Monday, May 17, 2010

Ferentz frenzy: Iowa coach gets WBMS kids pumped

By Gregory R. Norfleet

May 13, 2010

Despite his calm, even tone, Iowa Head Football Coach Kirk Ferentz had the West Branch Middle School pupils worked up into a frenzy last week with a motivational speech on setting goals to achieve success.

The sixth-through-eighth-grade pupils swarmed the Big Ten coach after his May 6 appearance at the Hoover Library-Museum, asking him to pose for pictures and sign papers, magazines, T-shirts, jerseys, forearms, foreheads and even cell phones.

Ferentz patiently obliged each one except the foreheads, offering to sign arms instead. His talk and the following Q-and-A lasted 30 minutes. The autograph-and-photo session added 20 more minutes to his stop.

“I’m not sure if ‘uncommon’ belongs to too many people,” he said in his talk, referring to Hoover’s famous Uncommon Man speech, which was referenced at the beginning of the program in the auditorium. “There are a limited percentage of people in a different class.”

Ferentz used examples of former star players and even a walk-on practice opponent whose devotion to the game of football caught his attention.

The coach said he asks three things of all his players:

• Be good citizens

• Be serious about getting degrees. He said this is a “permanent, lasting accomplishment” that will sustain a person even if an injury ends his football career.

• Be good players.

“It’s about as simple as that,” he said.

Ferentz said each pupil, like his players, needs to set goals, and that reaching those goals has three phases:

• Where do you want to go?

• How do you want to get there? Ferentz said his staff and players are “constantly re-evaluating” goals to see if they need to be changed or updated.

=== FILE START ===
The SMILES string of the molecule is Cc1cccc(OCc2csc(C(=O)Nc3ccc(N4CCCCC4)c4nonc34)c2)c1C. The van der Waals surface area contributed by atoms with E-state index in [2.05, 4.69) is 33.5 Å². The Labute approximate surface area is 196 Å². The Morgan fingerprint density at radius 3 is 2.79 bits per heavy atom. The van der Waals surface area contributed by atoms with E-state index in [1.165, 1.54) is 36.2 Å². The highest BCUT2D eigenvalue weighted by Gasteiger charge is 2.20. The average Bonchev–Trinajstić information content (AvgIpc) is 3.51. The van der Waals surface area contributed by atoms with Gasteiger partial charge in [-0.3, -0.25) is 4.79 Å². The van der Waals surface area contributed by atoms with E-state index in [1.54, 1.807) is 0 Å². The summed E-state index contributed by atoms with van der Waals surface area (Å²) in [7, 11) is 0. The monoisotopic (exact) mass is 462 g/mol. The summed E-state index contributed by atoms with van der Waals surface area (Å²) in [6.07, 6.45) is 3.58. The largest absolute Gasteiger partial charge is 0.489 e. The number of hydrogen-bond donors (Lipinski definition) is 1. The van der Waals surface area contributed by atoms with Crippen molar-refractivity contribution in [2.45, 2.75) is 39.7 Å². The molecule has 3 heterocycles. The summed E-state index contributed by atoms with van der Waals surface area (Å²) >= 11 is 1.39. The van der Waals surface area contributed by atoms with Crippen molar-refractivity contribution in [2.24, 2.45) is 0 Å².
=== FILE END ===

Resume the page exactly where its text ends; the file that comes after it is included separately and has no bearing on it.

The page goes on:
• How will you choose to go about it? This part, he said, separates the successful from the “uncommon,” especially for those who do it well.

“Good things typically don’t happen without (goals),” he said. “You have to stick with it.”

Of all the players who have passed through the University of Iowa football program, the ones who stood out among the best had a single “common denominator — their attitude,” he said.

“You have to persevere and stay with the plan,” he said. “And keep a good, positive attitude.”

For those who want to be leaders in what they do, he said they have to make a choice to have a positive attitude, a strong work ethic and a “team-first attitude.”

“This is critical,” he said, and it applies to sports, school, work and family. “Be sensitive to other people’s feelings. If you really, truly care about your group (it will show).”

He encouraged each pupil to “commit to being team players.”

“Good turns come around,” Ferentz said. “You will be paid back tenfold. Be very aware of what you are doing.”

In the question-and-answer session, the coach was at times serious, and other times joked around.

“You seem so even keel ...” one person asked.

“That’s only because I have no idea what’s going on,” Ferentz quipped.

He went on to say that he is usually most “emotional” or “demonstrative” during practice.

“If you’ve done all the hard work of preparation, it makes the test so much easier,” he said.

Asked what the best part of coaching has been, Ferentz said “the people,” especially when everyone is working toward the same thing.

A later question asked if he had a motto or slogan that motivated the players. Ferentz called it a mantra: On the wall at the practice field are the words
“Preparing to be the best.”

“What kind of gum do you chew?” asked one boy.

“Bubble Yum, sugarless,” Ferentz answered. “It holds its taste better.”

“Coke or Pepsi?” another boy asked.

“None of the above,” he said. “It’s bad for me. I stopped drinking it years ago.”

“Do you dislike the Cyclones?” another boy asked.

“No,” Ferentz said. “I focus on liking our team.”

“How old are you?” came another question.

“Fifty-four,” he said.

“What is your favorite play?”

“The ones that work,” the coach said, smiling.

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